Taking an interest in 'interest'
Why care about ‘interest’?
UK households are taking on more debt than before. It is important to understand the costs of borrowing, in order to make informed decisions. One of the main costs of borrowing is ‘interest’. For Debt Awareness Week this week, we're looking at the role of interest when it comes to debt.
What exactly is 'interest'?
Interest is a fee that is charged for money. Interest can apply when you borrow money (for example, if you take out a loan from a bank or get a credit card) or when you lend money to someone else.
There are two sides to interest. The person borrowing money is paying it. The person lending money is receiving it.
The amount of interest that you are charged is called an ‘interest rate’. It is shown as a percentage of the money borrowed.
Interest rates are determined by three things:
1. The amount of money that you borrow or lend,
2. The amount of time that you have agreed to borrow or lend the money for, and
3. The likelihood that the money will be repaid.
Interest usually needs to be paid monthly to the lender. The monthly interest payment is usually a smaller amount than the total value of the money borrowed.
The Risk & Return gamble
Anyone that lends money is taking a risk, as they might not be paid back. Lenders want to reduce this risk.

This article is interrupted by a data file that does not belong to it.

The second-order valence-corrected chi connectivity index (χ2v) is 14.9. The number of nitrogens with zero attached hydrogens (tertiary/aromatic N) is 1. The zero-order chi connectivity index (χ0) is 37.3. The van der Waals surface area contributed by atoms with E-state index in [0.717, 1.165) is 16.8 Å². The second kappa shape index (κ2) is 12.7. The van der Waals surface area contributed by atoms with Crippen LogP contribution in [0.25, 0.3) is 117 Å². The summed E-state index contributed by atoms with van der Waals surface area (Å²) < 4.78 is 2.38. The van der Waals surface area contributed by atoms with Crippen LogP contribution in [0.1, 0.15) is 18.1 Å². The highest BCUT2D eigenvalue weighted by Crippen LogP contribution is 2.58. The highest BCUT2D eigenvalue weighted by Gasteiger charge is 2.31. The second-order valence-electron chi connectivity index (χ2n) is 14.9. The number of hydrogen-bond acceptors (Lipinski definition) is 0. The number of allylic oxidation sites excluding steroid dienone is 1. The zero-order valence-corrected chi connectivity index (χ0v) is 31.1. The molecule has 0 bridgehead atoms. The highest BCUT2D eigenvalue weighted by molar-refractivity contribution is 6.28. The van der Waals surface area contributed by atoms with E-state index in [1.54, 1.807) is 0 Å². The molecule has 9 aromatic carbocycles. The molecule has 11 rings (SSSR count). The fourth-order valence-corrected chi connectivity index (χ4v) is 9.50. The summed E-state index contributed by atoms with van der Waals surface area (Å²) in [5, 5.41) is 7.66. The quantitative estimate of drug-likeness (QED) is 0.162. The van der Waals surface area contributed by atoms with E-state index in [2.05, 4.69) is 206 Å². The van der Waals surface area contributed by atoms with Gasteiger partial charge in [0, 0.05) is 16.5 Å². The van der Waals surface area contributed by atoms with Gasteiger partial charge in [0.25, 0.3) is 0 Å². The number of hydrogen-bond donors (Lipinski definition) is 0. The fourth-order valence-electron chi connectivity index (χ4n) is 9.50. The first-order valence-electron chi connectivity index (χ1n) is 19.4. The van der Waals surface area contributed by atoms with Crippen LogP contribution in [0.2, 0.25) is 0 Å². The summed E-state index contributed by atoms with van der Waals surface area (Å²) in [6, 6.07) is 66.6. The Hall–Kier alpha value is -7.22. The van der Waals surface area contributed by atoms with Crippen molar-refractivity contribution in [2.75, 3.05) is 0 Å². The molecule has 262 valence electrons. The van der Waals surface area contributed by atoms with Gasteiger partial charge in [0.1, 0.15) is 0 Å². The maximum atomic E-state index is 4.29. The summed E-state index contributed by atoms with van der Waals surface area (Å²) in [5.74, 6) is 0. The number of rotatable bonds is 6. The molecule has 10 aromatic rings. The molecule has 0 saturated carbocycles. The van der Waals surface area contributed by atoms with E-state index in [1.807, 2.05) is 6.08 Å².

The old phrase ‘the higher the risk, the higher the return’ can be true when it comes to lending. Lenders try to assess the risk of not getting their money back. If they think the risk is high, they might charge more interest and the loan will be more expensive for the borrower. Some lenders might decide not to lend at all. If they think the risk is low, they might charge a lower rate of interest.
Interest allows the lender to receive a regular payment whilst the loan has not been fully repaid.
With risk also comes a potential return. The possibility of a return is that the borrower pays all of the money back and the interest. That means that if the loan was £100 and the borrower paid it all back with interest, the lender would receive more than £100 in the end.
“A pound in your hand today is worth more than in the future”
The Time Value of Money concept means that the cost to borrow money reflects the fact that money loses value over time. So if someone lends £100 to you today, that same £100 will be worth less in the future.
That's because if you have a pound today, you can invest that pound and earn interest on that money. So when a lender lends a pound, it will consider how much it could have made if it had invested that money elsewhere. Lenders charge interest to protect the value of their money.
Getting help with debts
If you get into unmanageable debt, don't suffer in silence! Speak to a trusted friend or family member and contact a debt specialist organisations for free advice, such as Step Change or Citizens Advice Debt Management.
Borrowing can be a smart way to access money, especially when interest rates are low. However it’s super important that you check whether you can afford to pay back the loan and the interest payments.
Being aware of the costs means that you can you can factor in that you will pay more than what you borrowed and ultimately, you can make better financial decisions.
This article is for information purposes only. It is not intended to be used as financial advice. You should seek specialist advice from your bank or a qualified Financial Advisor before making any financial decisions.